Let’s do another late-night grant-writing blog!

Over the past month or so, we here at Dawn Chorus have been going full steam getting a proposal together for an NIH SBIR. No matter the outcome, we’ve learned a ton doing the background research for this proposal that will really improve the next version of PubTrawlr once we’re ready to deploy it.

The Setting

10:15 p.m. This isn’t really a black metal type of writing session, so I went with a new playlist -> coding mode. Maybe it’s a bit disingenuous since I’m not coding, but it seems chill enough.

10:27 pm. Did you know that the “Gantt” in Gantt chart needed capitalizing? I do now!

10:50. Our grant writer thought this section below was very well written. We agree

The first step in unsupervised ontology generation, then, is concept normalization, or mapping concept-variants to a concept’s standard form. Existing knowledge bases are generally used for such standardization processes; normalization, then, becomes the process of mapping (or linking) entities extracted from text to a standard form in the knowledge base via embeddings or spelling similarity (or some combination of the two).

While existing knowledge bases, including the Unified Medical Language System (UMLS), Medical Subject Headings (MeSH), and the RxNorm ontology (for clinical drugs), will clearly provide a useful starting point in identifying study variables, these thesauri/ontologies have not been explicitly designed with study variables in mind. As such, additional steps will be taken to normalize variable-based concepts that are not included in existing knowledge bases, as well as establish standardized forms. Some of this work will be performed programmatically; however, domain experts will also be invaluable in helping to define the scope and composition of a study variable vocabulary (task 3.1)

10:52. I had to redo a figure to make it more legible. Frankly, it’s one of the best UMAPs I’ve seen in a long time.

11:03. Oh Man, Xtal just came up on the playlist.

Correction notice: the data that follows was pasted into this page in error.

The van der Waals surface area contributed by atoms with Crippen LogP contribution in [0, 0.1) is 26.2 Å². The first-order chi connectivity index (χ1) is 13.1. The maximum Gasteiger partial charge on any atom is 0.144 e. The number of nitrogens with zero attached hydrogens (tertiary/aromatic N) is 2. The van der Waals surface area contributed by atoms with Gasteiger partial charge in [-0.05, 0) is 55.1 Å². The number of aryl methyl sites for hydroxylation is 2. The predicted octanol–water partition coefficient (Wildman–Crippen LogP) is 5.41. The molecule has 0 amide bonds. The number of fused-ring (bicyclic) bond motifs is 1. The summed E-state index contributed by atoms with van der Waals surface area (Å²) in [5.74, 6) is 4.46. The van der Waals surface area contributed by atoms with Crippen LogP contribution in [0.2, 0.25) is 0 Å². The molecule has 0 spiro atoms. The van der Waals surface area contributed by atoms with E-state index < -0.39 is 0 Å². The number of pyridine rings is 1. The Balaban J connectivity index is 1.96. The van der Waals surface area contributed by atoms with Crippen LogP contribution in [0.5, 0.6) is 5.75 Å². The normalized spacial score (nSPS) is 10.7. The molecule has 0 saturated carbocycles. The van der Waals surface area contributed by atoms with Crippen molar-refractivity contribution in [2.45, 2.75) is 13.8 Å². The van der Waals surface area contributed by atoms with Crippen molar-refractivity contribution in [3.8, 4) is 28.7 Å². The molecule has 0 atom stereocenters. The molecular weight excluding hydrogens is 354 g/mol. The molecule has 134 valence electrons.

11:57. Still working through the personnel section. Let me give a preemptive shoutout to the Alzheimer’s Association, who have prepared a full set of complete supporting documents that are easy to understand and provide sufficient content to enhance certain sections. They rock.

12:34. So, what makes PubTrawlr special? We’ve got three reasons.

  1. No known website automates the sense-making process. PubTrawlr addresses the intermediate step between the primary literature and consumption of that literature through synthesis, visualizations, and recommendations. This includes NIH-sponsored sites like AlzPed and PubTator 
  2. PubTrawlr is designed for both researchers and the common consumer. The website provides interactive visualizations, recommendations, and simplifications to help people make sense of literature. Other companies target more seasoned, and educated users, which filters out many people who would benefit from the knowledge.
  3. PubTrawlr’s infrastructure can be dynamically scaled. This means that the number of people who use it can grow without any problems. The machine learning processes it uses mean that the system will improve as more people use it.

12:51. Red Bull really is more effective than Monster.

1:54. Okay, so I just spent about an hour rearranging section one. Here’s a new plot that I haven’t shown before. It looks for various characteristics of nodes within a network.

Eh, I think I’m going to have to pick up with this tomorrow morning. But not before we put in some Dalle Robots